Later On

A blog written for those whose interests more or less match mine.

A monster volcano underneath Naples

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Axel Bojanowski writing in New Scientist:

To ancient Romans the Phlegraean Fields hosted the entrance to Hades. In modern times it is better known as the site of a "supercolossal" volcanic eruption 39,000 years ago.

Will we see the next disaster coming? That’s one of the questions an ambitious drilling project hopes to answer by sinking boreholes into Campi Flegrei, as the giant collapsed volcanic crater is now called. Starting as early as next month, the Campi Flegrei Deep Drilling Project is planning to drill seven holes in the region (see map).

Though the researchers on this particular project point out that any risk is small, it will begin amid debate about whether such endeavours are safe, given the unknowns of a volcano’s interior. A few say drilling might even trigger a major eruption.

Though the caldera has no visible volcanic cone, it dwarfs nearby Vesuvius. "Most of the metropolitan area of Naples is located within the caldera," says Giuseppe De Natale of the National Institute of Geophysics and Volcanology’s (INGV) Vesuvius Observatory in Naples, who is leading the project.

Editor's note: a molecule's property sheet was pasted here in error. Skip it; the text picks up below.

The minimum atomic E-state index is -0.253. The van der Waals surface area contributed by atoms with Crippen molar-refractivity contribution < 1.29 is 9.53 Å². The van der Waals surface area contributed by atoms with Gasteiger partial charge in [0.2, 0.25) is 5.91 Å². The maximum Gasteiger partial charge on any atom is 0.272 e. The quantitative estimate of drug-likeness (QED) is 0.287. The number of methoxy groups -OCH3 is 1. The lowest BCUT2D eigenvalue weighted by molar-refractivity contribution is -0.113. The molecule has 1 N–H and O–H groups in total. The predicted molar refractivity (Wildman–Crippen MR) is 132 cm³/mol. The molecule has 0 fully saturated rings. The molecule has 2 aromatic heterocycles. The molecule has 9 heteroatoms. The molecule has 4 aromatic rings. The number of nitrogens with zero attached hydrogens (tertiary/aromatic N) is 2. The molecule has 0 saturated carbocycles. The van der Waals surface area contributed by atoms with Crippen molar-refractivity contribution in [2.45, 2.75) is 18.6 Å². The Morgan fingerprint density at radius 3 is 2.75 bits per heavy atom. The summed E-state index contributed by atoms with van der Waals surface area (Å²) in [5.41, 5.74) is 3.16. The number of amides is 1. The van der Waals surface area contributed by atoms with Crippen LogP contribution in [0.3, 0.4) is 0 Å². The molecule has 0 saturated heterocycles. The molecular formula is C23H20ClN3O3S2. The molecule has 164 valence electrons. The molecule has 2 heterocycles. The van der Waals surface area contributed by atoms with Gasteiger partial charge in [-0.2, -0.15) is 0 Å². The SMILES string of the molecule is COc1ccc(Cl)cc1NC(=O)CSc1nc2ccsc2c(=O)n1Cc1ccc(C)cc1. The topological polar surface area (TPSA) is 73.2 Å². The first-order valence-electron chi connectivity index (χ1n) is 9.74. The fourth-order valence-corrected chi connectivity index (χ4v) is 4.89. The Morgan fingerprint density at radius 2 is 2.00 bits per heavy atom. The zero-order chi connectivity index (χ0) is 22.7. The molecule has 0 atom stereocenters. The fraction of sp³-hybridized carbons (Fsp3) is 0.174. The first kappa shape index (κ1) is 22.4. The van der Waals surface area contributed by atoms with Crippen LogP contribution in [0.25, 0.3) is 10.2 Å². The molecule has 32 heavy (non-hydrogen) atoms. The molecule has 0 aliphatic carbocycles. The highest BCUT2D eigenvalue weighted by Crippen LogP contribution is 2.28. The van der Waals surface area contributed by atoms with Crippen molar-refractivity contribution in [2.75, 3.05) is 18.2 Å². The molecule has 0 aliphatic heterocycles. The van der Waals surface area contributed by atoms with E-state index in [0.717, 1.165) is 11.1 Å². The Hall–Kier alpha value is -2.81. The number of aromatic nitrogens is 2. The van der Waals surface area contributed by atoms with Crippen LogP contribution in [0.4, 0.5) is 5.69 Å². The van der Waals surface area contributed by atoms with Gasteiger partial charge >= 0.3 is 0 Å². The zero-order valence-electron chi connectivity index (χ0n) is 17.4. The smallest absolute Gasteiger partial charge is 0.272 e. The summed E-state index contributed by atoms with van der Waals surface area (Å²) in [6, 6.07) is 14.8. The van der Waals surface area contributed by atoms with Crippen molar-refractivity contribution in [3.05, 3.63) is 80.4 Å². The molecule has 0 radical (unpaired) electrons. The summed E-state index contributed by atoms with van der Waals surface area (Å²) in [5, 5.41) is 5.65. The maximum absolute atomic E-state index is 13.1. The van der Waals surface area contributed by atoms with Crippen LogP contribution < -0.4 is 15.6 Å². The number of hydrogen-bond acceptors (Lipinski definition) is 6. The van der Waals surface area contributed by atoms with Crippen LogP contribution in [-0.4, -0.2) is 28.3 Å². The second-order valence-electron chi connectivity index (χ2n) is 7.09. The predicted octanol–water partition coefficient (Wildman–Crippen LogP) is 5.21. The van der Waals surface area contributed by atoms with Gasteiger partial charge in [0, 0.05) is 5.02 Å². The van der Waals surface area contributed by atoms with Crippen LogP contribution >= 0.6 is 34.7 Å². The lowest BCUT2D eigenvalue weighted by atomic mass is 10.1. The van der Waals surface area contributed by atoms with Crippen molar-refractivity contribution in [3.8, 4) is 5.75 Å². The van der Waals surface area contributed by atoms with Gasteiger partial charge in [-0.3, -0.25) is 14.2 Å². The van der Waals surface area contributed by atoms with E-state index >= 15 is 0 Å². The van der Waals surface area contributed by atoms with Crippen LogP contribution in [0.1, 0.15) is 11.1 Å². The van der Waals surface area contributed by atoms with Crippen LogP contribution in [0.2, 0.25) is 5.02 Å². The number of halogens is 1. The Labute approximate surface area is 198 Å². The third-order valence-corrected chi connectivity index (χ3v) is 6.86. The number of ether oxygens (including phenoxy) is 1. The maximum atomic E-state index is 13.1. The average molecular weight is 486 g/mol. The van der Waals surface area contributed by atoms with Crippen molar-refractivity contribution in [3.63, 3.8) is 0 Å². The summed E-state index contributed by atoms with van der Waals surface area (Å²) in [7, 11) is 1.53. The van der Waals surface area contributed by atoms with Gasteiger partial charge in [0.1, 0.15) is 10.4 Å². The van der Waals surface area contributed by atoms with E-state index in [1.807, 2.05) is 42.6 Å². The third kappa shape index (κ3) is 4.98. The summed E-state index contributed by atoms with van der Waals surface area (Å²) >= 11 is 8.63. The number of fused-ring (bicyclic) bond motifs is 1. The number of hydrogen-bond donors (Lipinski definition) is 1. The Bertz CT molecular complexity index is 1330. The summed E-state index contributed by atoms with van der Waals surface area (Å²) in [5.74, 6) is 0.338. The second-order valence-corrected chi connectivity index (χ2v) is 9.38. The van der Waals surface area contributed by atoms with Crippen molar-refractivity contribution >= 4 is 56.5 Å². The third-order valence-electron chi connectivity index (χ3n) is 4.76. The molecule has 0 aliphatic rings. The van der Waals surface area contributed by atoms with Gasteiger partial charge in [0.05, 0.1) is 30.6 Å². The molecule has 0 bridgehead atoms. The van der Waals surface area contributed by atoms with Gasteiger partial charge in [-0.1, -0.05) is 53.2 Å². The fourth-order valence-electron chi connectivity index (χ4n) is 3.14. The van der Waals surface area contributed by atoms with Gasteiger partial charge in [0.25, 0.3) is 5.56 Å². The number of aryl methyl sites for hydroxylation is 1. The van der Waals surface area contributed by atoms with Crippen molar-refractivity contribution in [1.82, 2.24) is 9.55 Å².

"A major eruption, like the one 39,000 years ago, would leave large parts of Europe buried under a thick layer of ash," says Agust Gudmundsson of the Royal Holloway University of London, one of the researchers involved in the drilling project. Since then, smaller eruptions have occurred every few centuries.

According to a study of the region by Roberto Isaia of the INGV and colleagues, Campi Flegrei is "one of the highest risk volcanic areas on Earth" and may now be primed for a blast. Isaia and colleagues found deposits from an intense period of eruptions around 4000 years ago. Before the eruptions the Earth’s crust rose by several metres all across the caldera. Worryingly, crustal uplift is exactly what has happened recently. Since the late 1960s, the port of Pozzuoli near the caldera’s centre has risen by around 3 metres. Hazard planners should prepare for eruptions in decades or less, Isaia concludes (Geophysical Research Letters, in press)…

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Written by LeisureGuy

8 November 2009 at 11:26 am

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